An American court has ruled that all users of YouTube must be identified to it. Which means world-wide.
I don't understand what this sentence is supposed to mean. That an American court is telling people in other parts of the world what to do? That an American court ordered that YouTube users be identified to the court? That's not what the ruling said.
Viacom is suing Google (which owns YouTube) for copyright infringement. Google says they try to remove copyrighted material as soon as they know of its presence. Viacom responds that YouTube videos of Viacom-owned shows have been viewed over 1.5 billion times. Viacom wants access to information on user viewing habits to prove that copyright-infringing material is more popular than user-generated videos on YouTube, and that the reason YouTube permits them to remain online is because their presence increases YouTube's traffic.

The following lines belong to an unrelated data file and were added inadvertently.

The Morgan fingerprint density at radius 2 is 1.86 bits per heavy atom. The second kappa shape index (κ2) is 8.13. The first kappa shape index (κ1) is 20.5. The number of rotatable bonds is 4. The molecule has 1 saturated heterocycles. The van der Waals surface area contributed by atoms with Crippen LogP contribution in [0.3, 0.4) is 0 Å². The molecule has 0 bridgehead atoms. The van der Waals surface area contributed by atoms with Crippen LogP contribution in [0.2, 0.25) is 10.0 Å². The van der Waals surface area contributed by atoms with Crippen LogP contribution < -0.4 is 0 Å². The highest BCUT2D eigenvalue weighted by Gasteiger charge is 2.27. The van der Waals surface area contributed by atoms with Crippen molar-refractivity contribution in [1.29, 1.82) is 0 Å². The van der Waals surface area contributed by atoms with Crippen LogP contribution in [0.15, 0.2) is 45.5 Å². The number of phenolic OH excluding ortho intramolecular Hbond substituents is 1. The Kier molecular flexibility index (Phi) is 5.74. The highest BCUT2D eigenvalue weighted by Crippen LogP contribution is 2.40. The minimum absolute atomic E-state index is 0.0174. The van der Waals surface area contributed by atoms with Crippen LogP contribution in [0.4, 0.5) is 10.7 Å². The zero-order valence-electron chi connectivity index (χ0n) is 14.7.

The Federal court ordered Google to turn the user info over to Viacom. Google is attempting to get permission from the court to redact user identifying information from the discovery since all Viacom really wants is the veiwing frequency. This request will most likly be granted.
This is a standard discovery request; discovery goes to the requesting party, not to the court. In the event the matter goes to trial some of the general information might become public knowledge, but not info as to any specific user - it simply isn't relevant and isn't even what Viacom wants.
What's the problem with this ruling? How does it constitute the US "running the world?" There are lots of bad things that can be said about the US - but this isn't one of them.